Big Pete Meadow to Muir Pass to Evolution Lake, 11.6 miles
We set off bright and early for Muir Pass this morning, and our guidebook says it is our last big pass of the John Muir Trail, so we are pretty pumped for it. We have about 2500′ of elevation yet to gain, and it starts right out of the gate. As we climb up, the Middle Fork of the Kings River tumbles down violently beside us.
After a few miles, we reach Starr Camp, where there is a pretty waterfall to photograph for our morning break.
From there, we are above tree line the rest of the way, and the scenery keeps getting better and better. We cross several rivers and finally come to an unnamed lake where the trail closely skirts the shoreline.
The water here is super clear, and, as we are walking, I notice that there are giant tadpoles visible right at the water’s edge. We look more closely and realize that there are tons of them.
I go down to the shore to get a better look and find six mature yellow legged frogs hanging out. The tadpoles move en masse as I get closer to them and stir up the mud in the water, but I can see that many are already growing legs. They’ll be frogs soon. There must be thousands of them. I can’t imagine what that lake will be like when it is overrun by frogs!
From there, we cross another river, pass another gorgeous lake and then follow the rocky trail up to the lake’s inlet. Our progress is super slow because everything we see is so crazy gorgeous, so we keep stopping to take photos.
We’ve seen a lot of alpine terrain in our day, and this scenery knocks our socks off. This probably sounds really dumb, but we had no idea that the mountains in California were so beautiful!
Yet another river crossing leads us up to a snow field. An older couple is making their way down it slowly, so we wait. The woman apologizes to us for being such a chicken, and I tell her that I am one, too, and not to worry about it. Matt notices that she is wearing mismatched shoes—a regular hiking boot on one foot and one Teva sandal taped at the toe on the other. Curiosity gets the best of him, and he asks what the story is.
Apparently 4 or 5 days back, she and her husband were fording a river, and, out of frustration, she decided to throw her boots across to the other shore rather than carry them or tie them on to her pack. She threw the first successfully, but the second fell short and didn’t land on the bank. Off it went floating down the river! She and her husband ran after it for as long as possible but never did catch it, and this was how she was making do. I suppose if she can make it over Muir Pass in a sandal, she should be able to handle the rest of the JMT—jeez!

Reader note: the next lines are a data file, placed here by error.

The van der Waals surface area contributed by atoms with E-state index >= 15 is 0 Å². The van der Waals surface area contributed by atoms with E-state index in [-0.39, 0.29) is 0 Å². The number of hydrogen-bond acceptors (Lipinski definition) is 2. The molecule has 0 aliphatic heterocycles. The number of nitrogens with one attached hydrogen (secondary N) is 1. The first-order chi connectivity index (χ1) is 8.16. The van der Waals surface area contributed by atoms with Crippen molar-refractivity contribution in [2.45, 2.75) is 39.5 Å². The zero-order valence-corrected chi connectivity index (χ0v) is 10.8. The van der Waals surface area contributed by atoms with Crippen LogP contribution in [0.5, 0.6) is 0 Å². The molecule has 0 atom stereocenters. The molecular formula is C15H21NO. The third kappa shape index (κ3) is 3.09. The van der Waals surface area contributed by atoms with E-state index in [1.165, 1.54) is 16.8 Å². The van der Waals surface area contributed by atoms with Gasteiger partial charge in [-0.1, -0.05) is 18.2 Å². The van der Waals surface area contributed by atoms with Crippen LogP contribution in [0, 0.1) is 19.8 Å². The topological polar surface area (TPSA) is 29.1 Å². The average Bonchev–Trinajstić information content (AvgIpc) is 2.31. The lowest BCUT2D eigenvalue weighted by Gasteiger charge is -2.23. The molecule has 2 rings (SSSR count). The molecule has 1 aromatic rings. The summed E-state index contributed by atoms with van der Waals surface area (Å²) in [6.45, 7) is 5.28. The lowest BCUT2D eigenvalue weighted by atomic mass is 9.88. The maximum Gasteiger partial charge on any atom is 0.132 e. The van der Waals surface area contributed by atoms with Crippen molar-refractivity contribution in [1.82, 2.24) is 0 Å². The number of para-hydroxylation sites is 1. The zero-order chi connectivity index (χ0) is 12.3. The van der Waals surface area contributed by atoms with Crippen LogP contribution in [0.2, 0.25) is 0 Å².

The snowfield is easier for us northbounders because we are going up instead of down for a change. The trail then leads us up to the outflow of Helen Lake, a beautiful high alpine lake named after one of Muir’s daughters. The water from the lake’s outlet flows right over the trail, but stepping stones help keep us slightly above the water level.
We stop for lunch and have a chance to take in the incredible scenery around Helen Lake. The mountains here are so stark and barren that they look like they have been snatched from Iceland or Greenland and dropped here for our viewing pleasure. The waters of Helen Lake are so clear and deep blue, that we swear we could be in the Adriatic. We say again for the umpteenth time that we had no idea that mountains like this existed in California—wow!
We make the final push up to the pass through more river-logged trail, snowfields and switchbacks. It’s actually a little difficult to figure out where to go since there are so many tracks leading through the snow in all directions.
We know when we have made it to the top when we finally see the conical-shaped stone Muir Hut cresting the ridge. It is such an icon of this trail that it is a little hard to believe that we are finally here. I guess it really shouldn’t come as a surprise that there are hordes of hikers hanging out all around it. Nonetheless it’s a bit of a bummer, and we take some photos and have a look inside before taking off pretty quickly.
The descent is through Evolution Valley which is rocky and barren save for a series of lakes that are so sapphire blue that they look unreal. We take a break at Wanda Lake (Muir’s other daughter) and then pass Sapphire Lake on our way to finding a campsite on Evolution Lake.
There’s one more water crossing before we can call it quits, and this one is super wide. It’s across the inlet to Evolution Lake. Luckily, someone has laid out a series of very well-placed boulders all the way across the water. Thank you JMT trail crew!
We get about 2/3 the way around the lake and find a pretty cool campsite on a peninsula sticking into the lake. Despite the popularity of this lake, we have this site all to ourselves. It’s off the trail a bit, on a rock shelf jutting out toward the lake, but well above it. The views all around us are phenomenal, but we have quite a trek down to the lake to get water. A deer is down there, but she doesn’t see to mind our presence too much. This is one of the more beautiful campsites we have ever stayed at, and we are pinching ourselves that we are here all alone.
As the sky turns dark on a cloudless night, Matt decides to take advantage of the unobstructed panoramic views to experiment with some nighttime photography. The moonlight is so bright tonight that it’s possible to take some shots using it as the only source of light, creating some surreal shots that feel like we are on the moon.
Of course, we know we’re not really on the moon, but the phrase “out of this world” perfectly captures this amazing day on the trail!